It's easy to get swept up in a brilliant work of literature, and find yourself wishing that you could actually visit those far off, fictional lands. But your eleventh birthday came and went with no Hogwarts letter to be found. And no matter how many times you drunkenly stumble into your closet, you're probably not going to find Narnia. Still, there are many real life locations from books to be found in the actual, non-fictional world. Here are just a few of the spots from literature that you can visit in New York City.
New York has inspired countless literary works (and more than one disaster movie). Notable works of memoir, fiction, graphic novel, fantasy, and everything in between have been centered around the Big Apple (not that most New Yorkers need the ego boost). Just wandering around the city, there's a good chance that you'll come across a landmark you recognize from TV, film, literature, or your Brooklyn cousin's Instagram. A lot of city landmarks are perfectly free to visit, too, so you can save up your money for Hamilton tickets and/or rent on your coffin-sized apartment.
But if you want to go a step further and make a literary day of it, here are some of the key spots to hit:
1. The Metropolitan Museum of Art, From the Mixed Up Files of Mrs. Basil E. Frainkweiler by E.L. Konigsburg
Remember when you first read From t he Mixed Up Files of Mrs. Basil E. Frainkweiler , and then you decided to run away and live in the Metropolitan Museum of Art? Yeah, well, you can't live there, but you can retrace Claudia and Jamie's steps and visit one of the most beautiful art museums in the world. The entrance fee is a suggested donation, too, so feel free to pay whatever you can. Just don't try to actually sleep on the historic furniture.
2. The River Café, American Psycho by Bret Easton Ellis
Yes, even elite Wall Street murderers sometimes go to Brookyln. The River Café, with its stunning views of the financial district, is one of the few Patrick Bateman haunts that is entirely real and still in existence. They also claim to have invented the phrase "free range chicken." Check it out if you want a true finance bro experience, but be warned that dinner isn't cheap (although you probably won't be murdered by Patrick Bateman, so that's a plus).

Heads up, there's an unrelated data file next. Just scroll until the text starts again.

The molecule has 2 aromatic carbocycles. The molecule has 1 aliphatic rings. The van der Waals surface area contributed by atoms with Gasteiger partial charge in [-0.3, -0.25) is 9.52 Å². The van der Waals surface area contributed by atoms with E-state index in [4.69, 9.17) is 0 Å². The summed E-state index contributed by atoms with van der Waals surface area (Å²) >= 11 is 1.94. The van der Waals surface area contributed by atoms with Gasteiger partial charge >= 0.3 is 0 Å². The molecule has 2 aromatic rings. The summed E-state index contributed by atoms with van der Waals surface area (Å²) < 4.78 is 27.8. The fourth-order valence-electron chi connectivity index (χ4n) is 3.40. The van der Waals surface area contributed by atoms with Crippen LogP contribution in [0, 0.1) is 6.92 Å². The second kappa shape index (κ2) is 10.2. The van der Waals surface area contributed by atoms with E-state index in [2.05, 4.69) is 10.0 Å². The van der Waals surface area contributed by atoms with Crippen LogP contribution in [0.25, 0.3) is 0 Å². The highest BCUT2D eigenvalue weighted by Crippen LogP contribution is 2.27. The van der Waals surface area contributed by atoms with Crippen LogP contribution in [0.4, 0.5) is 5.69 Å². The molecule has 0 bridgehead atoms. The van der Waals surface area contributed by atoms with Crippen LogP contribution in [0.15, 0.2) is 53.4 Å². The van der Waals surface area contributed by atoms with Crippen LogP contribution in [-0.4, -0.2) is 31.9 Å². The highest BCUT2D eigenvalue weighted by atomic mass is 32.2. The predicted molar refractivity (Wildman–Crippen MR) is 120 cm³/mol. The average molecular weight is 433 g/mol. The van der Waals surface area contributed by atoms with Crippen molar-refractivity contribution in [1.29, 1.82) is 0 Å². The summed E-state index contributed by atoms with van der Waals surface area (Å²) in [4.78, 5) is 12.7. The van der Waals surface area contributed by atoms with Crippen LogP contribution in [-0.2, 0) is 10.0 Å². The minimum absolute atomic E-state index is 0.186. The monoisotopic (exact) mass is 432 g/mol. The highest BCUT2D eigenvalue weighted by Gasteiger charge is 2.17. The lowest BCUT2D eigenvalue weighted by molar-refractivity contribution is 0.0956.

3. Bethesda Fountain, Angels in America: A Gay Fantasia on National Themes by Tony Kushner
No, it's not the fountain from Friends. Please don't think it's the fountain from Friends. But it is the fountain from Angels in America, Tony Kushner's masterpiece of dramatic prose. True, the angel statue on the fountain probably won't come to life and act as a metaphor for America, but it's still a beautiful piece of art. So grab your Kushner script and head over to the fountain for a much-needed dose of inspiration.
4. The Plaza Hotel, The Great Gatsby by F. Scott Fitzgerald
If you can't afford to buy a mansion on Long Island and throw lavish parties in the hopes that the love of your life will finally notice you, then you can do the next best thing and visit the Plaza Hotel. This is where Gatsby and Tom have one of their least comfortable conversations in the book. The rooms are pricey, but you can loiter in the lobby for free and pretend to be new money from West Egg.
5. South Ferry Station, Zone One by Colson Whitehead
Colson Whitehead's Zone One gives us a fantastically grim vision of a New York overrun by zombies, with humanity struggling to reclaim lower Manhattan. If you'd like to reenact some key scenes, head downtown to South Ferry Station during 6am rush hour and fight your way through the shambling corpses. There's a definite zombie-apocalypse vibe.
6. The Chelsea Hotel, Just Kids by Patti Smith
The Cheslea Hotel is currently closed to guests for renevations, but it's such a fixture of the New York literary landscape that it's still worth a peek in the lobby. Patti Smith's memoir, Just Kids, recalls her days as a young artist in the Cheslea Hotel, and writers from Arhtur C. Clarke to Allen Ginsberg to Arthur Miller have both lived in the hotel and written about it.
7. Washington Square Park, Washington Square by Henry James
Washington Square was first published in 1880, so it's safe to say that today's lower Manhattan is quite different from what Henry James was familiar with. But still, if you enjoyed immersing yourself in the world of Catherin Sloper, you can visit the actual Washington Square and see just how much the city has changed.
8. The Central Park Carousel, A Catcher in the Rye by J.D. Salinger
It took me a ridiculously long amount of time to realize that the stylized horse on the classic cover of The Catcher in the Rye is, in fact, a carousel horse. Get it? The only thing that ever makes Holden Caulfield even a little bit happy is watching his little sister riding the Central Park carousel. If you, too, want to make Holden happy, you can still head out to the park and ride that very same carousel today (just be ready to wait in line).
Images: Getty Images (6), Lionsgate, Giphy (1), Warner Bros.